Sorry to go off-topic (so many to choose from in this thread), and yes this is partially a ploy to get this thread back on page one, but I was curious if anyone knows what Lydiard's thoughts were about eating before runs (especially long runs). I've read all the nutritional advice in "Running to the Top", but aside from him mentioning 3 meals a day (plus an evening snack to avoid weight-loss if neccessary), I can't find where he makes a case for eating or fasting before a long run. I'm in the habit of taking in about 500 calories or so (english muffin w/pb&j, coffee and juice) right before my morning runs (5-5:30a.m.), but I've heard coaches like Vigil say that fasting before and during long runs teaches the body to use glycogen more sparingly and tap into fat more efficiently as fuel. An article on mcmillanrunning.com under "long run" describes the theory and its supposed benefits.
I'm trying to follow Lydiard's program (down to the shoe lacing, thanks Nobby), and I'd like to know if I'm shooting myself in the foot for eating a bit before my long run and having a gel (or two on occasion) for a 22-24 miler.
Thanks all, fans of this thread are still all ears, so keep it going!
He said "don't eat fish" because he didn't like fish! For marathon racing, he suggested to eat whatever you feel most comfortable with. Barry Magee (have you heard this story, HRE?) swears by baked beans because he had that the night before he won bronze medal in the Olympic marathon. Psychological? So what? Whatever turns you on...
Energy intake before long run workout is an interesting one. I would like to get jtupper's opinion on that. I (used to) like doing the long run first thing in the morning because (1) it forced me to start slowly, (2) and a good way for weight management (Dr. Cooper said the best way to lose weight, if that's your goal, is to workout first thing in the morning because subcutaenous fat is pretty much the only energy source). Then in NZ, Ray Puckett used to have a toast (with Vegimite) with a cup of tea or something like that before the long runs. I'd say Lydiard would have said that it's better to be able to do a long run strongly with extra energy than barely staggering with empty stomach. If the latter is teaching your body to use fat metablism more efficienty and you can run fairly strongly anyways, all the power to it; as long as you can handle it well, why not?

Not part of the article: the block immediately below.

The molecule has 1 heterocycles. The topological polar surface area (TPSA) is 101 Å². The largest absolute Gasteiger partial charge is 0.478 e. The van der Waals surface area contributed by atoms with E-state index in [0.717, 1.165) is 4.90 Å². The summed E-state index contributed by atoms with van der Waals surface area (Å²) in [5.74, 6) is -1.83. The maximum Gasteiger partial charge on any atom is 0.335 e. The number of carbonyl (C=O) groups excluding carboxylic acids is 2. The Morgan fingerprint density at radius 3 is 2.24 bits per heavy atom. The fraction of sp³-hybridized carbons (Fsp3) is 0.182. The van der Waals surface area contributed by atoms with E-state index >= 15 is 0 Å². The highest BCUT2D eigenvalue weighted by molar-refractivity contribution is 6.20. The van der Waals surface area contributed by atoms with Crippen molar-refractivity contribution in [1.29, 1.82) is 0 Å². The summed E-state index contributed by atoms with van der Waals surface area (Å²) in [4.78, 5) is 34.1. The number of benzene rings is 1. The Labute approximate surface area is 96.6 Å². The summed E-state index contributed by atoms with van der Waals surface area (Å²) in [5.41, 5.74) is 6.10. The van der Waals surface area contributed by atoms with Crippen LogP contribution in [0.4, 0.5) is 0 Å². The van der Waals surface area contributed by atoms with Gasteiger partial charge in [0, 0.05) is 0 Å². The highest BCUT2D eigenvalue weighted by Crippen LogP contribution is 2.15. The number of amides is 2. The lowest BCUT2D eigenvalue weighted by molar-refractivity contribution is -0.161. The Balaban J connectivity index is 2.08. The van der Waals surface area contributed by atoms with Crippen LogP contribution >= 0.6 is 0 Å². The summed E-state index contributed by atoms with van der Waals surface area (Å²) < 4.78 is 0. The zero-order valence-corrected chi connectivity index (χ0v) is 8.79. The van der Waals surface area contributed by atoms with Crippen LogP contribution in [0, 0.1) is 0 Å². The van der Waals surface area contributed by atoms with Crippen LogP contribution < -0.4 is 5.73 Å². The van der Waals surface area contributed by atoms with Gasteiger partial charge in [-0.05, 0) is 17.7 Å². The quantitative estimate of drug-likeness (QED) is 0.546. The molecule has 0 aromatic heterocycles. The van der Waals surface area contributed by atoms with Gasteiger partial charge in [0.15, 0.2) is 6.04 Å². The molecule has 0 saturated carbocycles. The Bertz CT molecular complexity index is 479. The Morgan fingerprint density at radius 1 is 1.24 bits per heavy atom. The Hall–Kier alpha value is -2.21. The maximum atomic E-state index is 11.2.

By the way, you're doing a great job with your blog! Why don't you post the address here so others can see it. A word of caution, though; the time WILL come down but don't force it to come down. Change the long run route once in a while so you won't know how fast you're running. Once you start doing hill training, one of two things will most likely happen; (1) you're doing long runs even faster, or (2) you feel tired and barely able to get out and do other workouts. If (1), just be careful not to overdo it. That feeling might give you you're invincible. As you know, that's where "devils lie". If (2), don't get discouraged; your body is trying to adjust so don't push it too much; "your time will come..."
Though I don't remember him saying "specifically" about eating, I know that he had the runners we worked with have coffee and "bread" with jam before our morning runs. I thin he believed that having your stomache "settled" was worth it, even if conceptually you might be training your body how to deal with less available glucose. He figured we were running on depleted muscles and would soon enough run out the available glucose.